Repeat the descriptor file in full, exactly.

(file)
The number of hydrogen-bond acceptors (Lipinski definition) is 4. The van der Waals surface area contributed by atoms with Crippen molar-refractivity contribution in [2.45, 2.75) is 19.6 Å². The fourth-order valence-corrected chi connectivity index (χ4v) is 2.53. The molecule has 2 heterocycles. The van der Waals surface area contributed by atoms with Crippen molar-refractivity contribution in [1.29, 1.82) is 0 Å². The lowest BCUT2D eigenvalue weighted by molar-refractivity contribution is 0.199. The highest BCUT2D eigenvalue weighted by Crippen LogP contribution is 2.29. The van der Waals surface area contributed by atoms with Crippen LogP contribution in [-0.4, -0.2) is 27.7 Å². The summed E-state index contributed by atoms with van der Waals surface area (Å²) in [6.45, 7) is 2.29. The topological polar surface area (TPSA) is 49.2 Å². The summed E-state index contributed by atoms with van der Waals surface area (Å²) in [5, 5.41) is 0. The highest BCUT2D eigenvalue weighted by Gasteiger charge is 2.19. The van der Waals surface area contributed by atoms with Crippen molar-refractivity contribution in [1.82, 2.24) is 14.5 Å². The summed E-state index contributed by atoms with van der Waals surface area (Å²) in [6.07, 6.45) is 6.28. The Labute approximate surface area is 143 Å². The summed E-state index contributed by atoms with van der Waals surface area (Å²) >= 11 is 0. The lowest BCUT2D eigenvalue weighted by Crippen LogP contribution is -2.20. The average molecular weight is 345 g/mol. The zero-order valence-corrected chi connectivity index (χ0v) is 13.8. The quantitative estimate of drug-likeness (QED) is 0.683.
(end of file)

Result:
The number of hydrogen-bond acceptors (Lipinski definition) is 4. The van der Waals surface area contributed by atoms with Crippen molar-refractivity contribution in [2.45, 2.75) is 19.6 Å². The fourth-order valence-corrected chi connectivity index (χ4v) is 2.53. The molecule has 2 heterocycles. The van der Waals surface area contributed by atoms with Crippen molar-refractivity contribution in [1.29, 1.82) is 0 Å². The lowest BCUT2D eigenvalue weighted by molar-refractivity contribution is 0.199. The highest BCUT2D eigenvalue weighted by Crippen LogP contribution is 2.29. The van der Waals surface area contributed by atoms with Crippen LogP contribution in [-0.4, -0.2) is 27.7 Å². The summed E-state index contributed by atoms with van der Waals surface area (Å²) in [6.45, 7) is 2.29. The topological polar surface area (TPSA) is 49.2 Å². The summed E-state index contributed by atoms with van der Waals surface area (Å²) in [5, 5.41) is 0. The highest BCUT2D eigenvalue weighted by Gasteiger charge is 2.19. The van der Waals surface area contributed by atoms with Crippen molar-refractivity contribution in [1.82, 2.24) is 14.5 Å². The summed E-state index contributed by atoms with van der Waals surface area (Å²) in [6.07, 6.45) is 6.28. The Labute approximate surface area is 143 Å². The summed E-state index contributed by atoms with van der Waals surface area (Å²) >= 11 is 0. The lowest BCUT2D eigenvalue weighted by Crippen LogP contribution is -2.20. The average molecular weight is 345 g/mol. The zero-order valence-corrected chi connectivity index (χ0v) is 13.8. The quantitative estimate of drug-likeness (QED) is 0.683.